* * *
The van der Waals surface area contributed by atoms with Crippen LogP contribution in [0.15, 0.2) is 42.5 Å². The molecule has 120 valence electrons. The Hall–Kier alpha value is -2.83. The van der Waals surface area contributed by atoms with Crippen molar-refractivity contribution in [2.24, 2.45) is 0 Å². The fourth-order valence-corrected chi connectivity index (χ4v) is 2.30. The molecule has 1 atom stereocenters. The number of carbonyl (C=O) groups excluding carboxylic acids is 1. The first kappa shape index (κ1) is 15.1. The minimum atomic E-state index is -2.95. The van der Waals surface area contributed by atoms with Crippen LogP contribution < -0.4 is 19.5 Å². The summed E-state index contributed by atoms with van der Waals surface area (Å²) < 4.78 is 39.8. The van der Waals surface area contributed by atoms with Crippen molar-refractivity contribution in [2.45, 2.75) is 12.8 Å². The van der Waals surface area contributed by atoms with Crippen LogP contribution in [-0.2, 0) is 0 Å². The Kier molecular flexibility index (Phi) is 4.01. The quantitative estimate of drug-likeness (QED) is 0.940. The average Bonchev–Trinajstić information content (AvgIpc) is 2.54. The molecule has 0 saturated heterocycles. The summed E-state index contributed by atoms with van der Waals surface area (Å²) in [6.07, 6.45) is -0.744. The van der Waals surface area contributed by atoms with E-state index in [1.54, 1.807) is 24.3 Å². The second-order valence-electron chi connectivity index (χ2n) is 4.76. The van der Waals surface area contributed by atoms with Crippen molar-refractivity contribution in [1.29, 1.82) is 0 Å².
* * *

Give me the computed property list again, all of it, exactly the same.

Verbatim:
The van der Waals surface area contributed by atoms with Crippen LogP contribution in [0.15, 0.2) is 42.5 Å². The molecule has 120 valence electrons. The Hall–Kier alpha value is -2.83. The van der Waals surface area contributed by atoms with Crippen molar-refractivity contribution in [2.24, 2.45) is 0 Å². The fourth-order valence-corrected chi connectivity index (χ4v) is 2.30. The molecule has 1 atom stereocenters. The number of carbonyl (C=O) groups excluding carboxylic acids is 1. The first kappa shape index (κ1) is 15.1. The minimum atomic E-state index is -2.95. The van der Waals surface area contributed by atoms with Crippen LogP contribution < -0.4 is 19.5 Å². The summed E-state index contributed by atoms with van der Waals surface area (Å²) < 4.78 is 39.8. The van der Waals surface area contributed by atoms with Crippen molar-refractivity contribution in [2.45, 2.75) is 12.8 Å². The van der Waals surface area contributed by atoms with Crippen LogP contribution in [-0.2, 0) is 0 Å². The Kier molecular flexibility index (Phi) is 4.01. The quantitative estimate of drug-likeness (QED) is 0.940. The average Bonchev–Trinajstić information content (AvgIpc) is 2.54. The molecule has 0 saturated heterocycles. The summed E-state index contributed by atoms with van der Waals surface area (Å²) in [6.07, 6.45) is -0.744. The van der Waals surface area contributed by atoms with E-state index in [1.54, 1.807) is 24.3 Å². The second-order valence-electron chi connectivity index (χ2n) is 4.76. The van der Waals surface area contributed by atoms with Crippen molar-refractivity contribution in [1.29, 1.82) is 0 Å².